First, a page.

In the wake of a CBC investigation from last fall, universities across Canada are revoking honorary degrees bestowed upon Mary Ellen Turpel-Lafond, citing her allegedly false claims to Indigenous identity.
Turpel-Lafond is a Canadian lawyer, former judge and former legislative advocate for children’s rights who claims Cree ancestry, but a CBC investigation found that her birth certificate revealed she was of European descent.
Turpel-Lafond claims her heritage is from her father, whom she says was adopted by her non-Indigenous grandparents from a Cree family in Norway House, Manitoba.
Since the discovery, Carleton University, the University of Regina and McGill University revoked Turpel-Lafond’s honorary degrees.
St. Thomas University granted Turpel-Lafond her most recent honorary degree in 2017, citing her work to better serve the needs of young people in the justice system.
After the investigation by CBC, STU said in November it would commit to a review involving the joint board-senate committee on honorary degrees, the endowed chair in native studies and STU’s elder in residence.
Jeffrey Carleton, STU’s associate vice president of communications, said in an email to The Aquinian that, since the initial CBC article, the university’s joint board-senate committee on honorary degrees has reviewed documents related to the matter and consulted with Graydon Nicholas, STU’s endowed chair in native studies, and Miigam’agan, STU’s elder in residence.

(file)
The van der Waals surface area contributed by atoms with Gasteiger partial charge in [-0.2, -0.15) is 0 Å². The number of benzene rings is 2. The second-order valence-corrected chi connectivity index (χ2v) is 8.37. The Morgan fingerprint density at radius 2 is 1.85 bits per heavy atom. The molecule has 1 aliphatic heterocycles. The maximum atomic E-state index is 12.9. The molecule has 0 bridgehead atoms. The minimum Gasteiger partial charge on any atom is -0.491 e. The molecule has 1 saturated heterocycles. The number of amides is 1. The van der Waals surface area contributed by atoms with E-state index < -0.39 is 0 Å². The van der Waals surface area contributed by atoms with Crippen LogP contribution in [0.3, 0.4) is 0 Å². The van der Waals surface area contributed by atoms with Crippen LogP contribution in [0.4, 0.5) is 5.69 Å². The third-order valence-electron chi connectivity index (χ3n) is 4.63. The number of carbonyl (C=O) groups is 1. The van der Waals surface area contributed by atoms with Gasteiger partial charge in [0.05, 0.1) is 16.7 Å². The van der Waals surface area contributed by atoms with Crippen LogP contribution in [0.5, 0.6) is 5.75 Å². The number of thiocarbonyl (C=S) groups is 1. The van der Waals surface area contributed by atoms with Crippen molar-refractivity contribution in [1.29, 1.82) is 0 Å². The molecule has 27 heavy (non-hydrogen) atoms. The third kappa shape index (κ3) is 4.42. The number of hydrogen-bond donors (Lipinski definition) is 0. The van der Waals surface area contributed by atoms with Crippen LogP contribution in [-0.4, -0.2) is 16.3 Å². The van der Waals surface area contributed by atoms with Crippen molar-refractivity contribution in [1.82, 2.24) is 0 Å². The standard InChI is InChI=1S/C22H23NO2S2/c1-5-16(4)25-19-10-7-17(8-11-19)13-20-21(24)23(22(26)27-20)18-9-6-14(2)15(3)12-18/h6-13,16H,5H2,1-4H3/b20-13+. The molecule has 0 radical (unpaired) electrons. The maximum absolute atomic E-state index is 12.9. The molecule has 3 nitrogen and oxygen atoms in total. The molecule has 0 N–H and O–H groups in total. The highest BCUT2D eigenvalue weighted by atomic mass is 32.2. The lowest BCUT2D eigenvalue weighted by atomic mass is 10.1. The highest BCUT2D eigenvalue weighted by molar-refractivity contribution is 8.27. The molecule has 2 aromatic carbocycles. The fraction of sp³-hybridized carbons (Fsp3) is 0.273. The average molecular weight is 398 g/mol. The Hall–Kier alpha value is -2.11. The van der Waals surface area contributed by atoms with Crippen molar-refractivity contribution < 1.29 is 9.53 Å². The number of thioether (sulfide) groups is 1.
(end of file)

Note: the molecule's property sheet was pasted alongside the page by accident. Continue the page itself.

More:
The committee will report its findings to the board of governors in May.
“As part of this, it is expected that the committee will reach out to Mary Ellen Turpel-Lafond to offer her the opportunity to address the matters that have been raised,” wrote Carleton in the email.
Tanner Augustine, co-chair of the STU Students Reconciliation Committee, said that Turpel-Lafond is what some people call a “pretendian.”
“Pretendians,” according to Augustine, are people of European or Caucasian descent who claim Indigenous heritage.
“Basically, you are pretending to be us to get all the ‘benefits,'” he said, referring to things like getting jobs for Indigenous people without having lived the experiences of an Indigenous person.
Jonah Simon, the recently-elected board of governors representative for the St. Thomas University Students’ Union, said one of his first orders of business would be to propose taking away her honorary degree.
Simon said that, while he believes Turpel-Lafond may have done good work, he thinks it would be okay if she continued to do her work and did not identify as Indigenous.
However, he considers it an issue that she used the alleged false identity to propel her work.
“To use that as a way to get honorary degrees, not just from STU but other institutions, takes the legitimacy away from actual Indigenous students and professionals,” he said.